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Black Ops 2 on Xbox One back-compat: has the wait been worth it?

It's the smoothest console version - and thousands are still playing it online.

Xbox boss Phil Spencer can rest easy - for now. After months of relentless 'feedback' from the userbase, Call of Duty: Black Ops 2 is finally available for Xbox One users via the wonder of backwards compatibility. And not surprisingly, bearing in mind the results of virtually every back-compat title we see these days, Xbox One represents the definitive way to play this library classic - on console, at least.

It's a fascinating release to go back to, because not only is BLOPs 2 one of the most successful games in the Call of Duty franchise, it's also the last major installment designed with last generation consoles in mind. Sure, stripped down versions of more recent COD games were released on these older machines, but this was truly the last great title in the series produced with last-gen consoles in mind.

BLOPs 2 also demonstrates how far we've come in terms of image quality expectations on consoles since its release. It runs at 880x720 on Xbox 360 - which is rather low - but at the same time, its high frame-rate allows the game to hold up better than you'd expect. It's not a stunning game by modern standards, but Treyarch was pushing the boundaries of its engine back in 2012 when it was first released. In addition to the 60fps target, the development team introduced new water effects, improved lighting and some other nice features into the mix. The scene where you use a wing suit to infiltrate an enemy compound still holds up nicely today. This is perhaps the most technically demanding Call of Duty game of the last generation.

And this Xbox One re-release also benefits from being built upon the finest last-gen version of the game available. It ran more smoothly than its PS3 counterpart and absolutely wiped the floor with the lacklustre Wii U release (even in its fully patched form - from which we took fresh captures for this new video).

John Linneman boots up BLOPs 2 on Xbox One, and stacks it up against the existing last-gen versions of the game.Watch on YouTube

As good as it was though, it wasn't perfect, with some stutter and slowdown prominent mostly in the campaign. Xbox One essentially takes the existing 360 title and utilises its more powerful GPU to smooth out many of the performance issues. It's still not quite perfect - perhaps Scorpio will finally get us there - but the fact remains that it is the smoothest console version of this title you can buy.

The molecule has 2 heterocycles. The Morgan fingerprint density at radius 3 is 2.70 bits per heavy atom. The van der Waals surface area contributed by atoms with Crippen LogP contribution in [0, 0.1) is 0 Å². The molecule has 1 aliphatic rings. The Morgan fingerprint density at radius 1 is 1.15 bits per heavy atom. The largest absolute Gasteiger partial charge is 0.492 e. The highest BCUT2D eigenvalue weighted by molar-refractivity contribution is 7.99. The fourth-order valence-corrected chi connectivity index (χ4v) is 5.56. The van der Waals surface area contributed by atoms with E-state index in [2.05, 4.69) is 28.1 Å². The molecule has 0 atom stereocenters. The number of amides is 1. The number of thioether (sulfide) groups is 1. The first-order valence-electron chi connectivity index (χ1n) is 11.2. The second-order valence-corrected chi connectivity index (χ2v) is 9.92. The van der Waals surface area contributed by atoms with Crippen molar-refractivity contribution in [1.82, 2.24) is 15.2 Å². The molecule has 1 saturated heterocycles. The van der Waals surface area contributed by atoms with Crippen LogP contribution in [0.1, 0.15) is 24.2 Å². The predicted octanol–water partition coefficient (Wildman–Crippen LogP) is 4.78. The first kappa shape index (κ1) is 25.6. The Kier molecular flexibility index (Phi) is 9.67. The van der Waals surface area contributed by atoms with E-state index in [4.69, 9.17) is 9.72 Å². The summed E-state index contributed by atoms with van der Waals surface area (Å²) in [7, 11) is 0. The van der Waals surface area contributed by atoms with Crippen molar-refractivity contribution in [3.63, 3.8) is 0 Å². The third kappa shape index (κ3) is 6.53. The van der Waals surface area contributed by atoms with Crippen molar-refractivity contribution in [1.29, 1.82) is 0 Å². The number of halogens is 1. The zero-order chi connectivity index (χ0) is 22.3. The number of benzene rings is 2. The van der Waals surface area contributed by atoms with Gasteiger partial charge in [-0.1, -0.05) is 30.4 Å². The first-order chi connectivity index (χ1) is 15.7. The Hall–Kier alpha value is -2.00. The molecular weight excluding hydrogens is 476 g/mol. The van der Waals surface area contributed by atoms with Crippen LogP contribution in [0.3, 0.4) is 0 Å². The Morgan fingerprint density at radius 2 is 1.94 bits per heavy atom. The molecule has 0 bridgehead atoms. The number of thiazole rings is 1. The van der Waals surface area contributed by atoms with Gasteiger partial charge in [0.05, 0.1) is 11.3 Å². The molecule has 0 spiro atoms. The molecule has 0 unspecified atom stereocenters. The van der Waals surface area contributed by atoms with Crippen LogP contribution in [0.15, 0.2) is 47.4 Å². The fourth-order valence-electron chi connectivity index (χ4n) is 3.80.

As good as the campaign is, the chances are that it's multiplayer and zombie mode you're more likely to revisit and in this respect, the Xbox One version deliver. Checking out multiplayer first, one of the first things we encountered is the need to download the Nuketown map pack, which is required now. Thankfully, DLC management for 360 games is well implemented on Xbox One and the process went very smoothly.

Once downloaded, we had no issues getting into a game, thankfully - there are still a lot of people playing Black Ops 2 right now. Once into the game, performance goes straight for 60 frames per second and never lets go. Every match we played managed to deliver a near flawless level of performance.

Treyarch's popular Zombie-based survival mode is still being played by thousands of people and we had no trouble jumping into a 30 minute round. Performance is very similar to the multiplayer mode overall with a nice stable 60 frames per second throughout most of the match. However, when explosions or fire fill the screen, performance is taxed and we end up with a slight dip in frame-rate that quickly dissipates.

Ultimately, the performance on Xbox One is excellent. It's the best console iteration of Black Ops 2 money can buy, and it still plays great due to its high frame-rate. If you have fond memories of the game and are looking to revisit any portion of it, this is a great way to do so. Just be prepared for the low resolution presentation - it's the one aspect of the title that has aged the most, but it's a result of Treyarch pushing its iteration of the COD engine as far as the team could take it in the last-gen era.

And with that, the (possibly indefinite) wait begins for back-compat versions of the two Modern Warfare titles...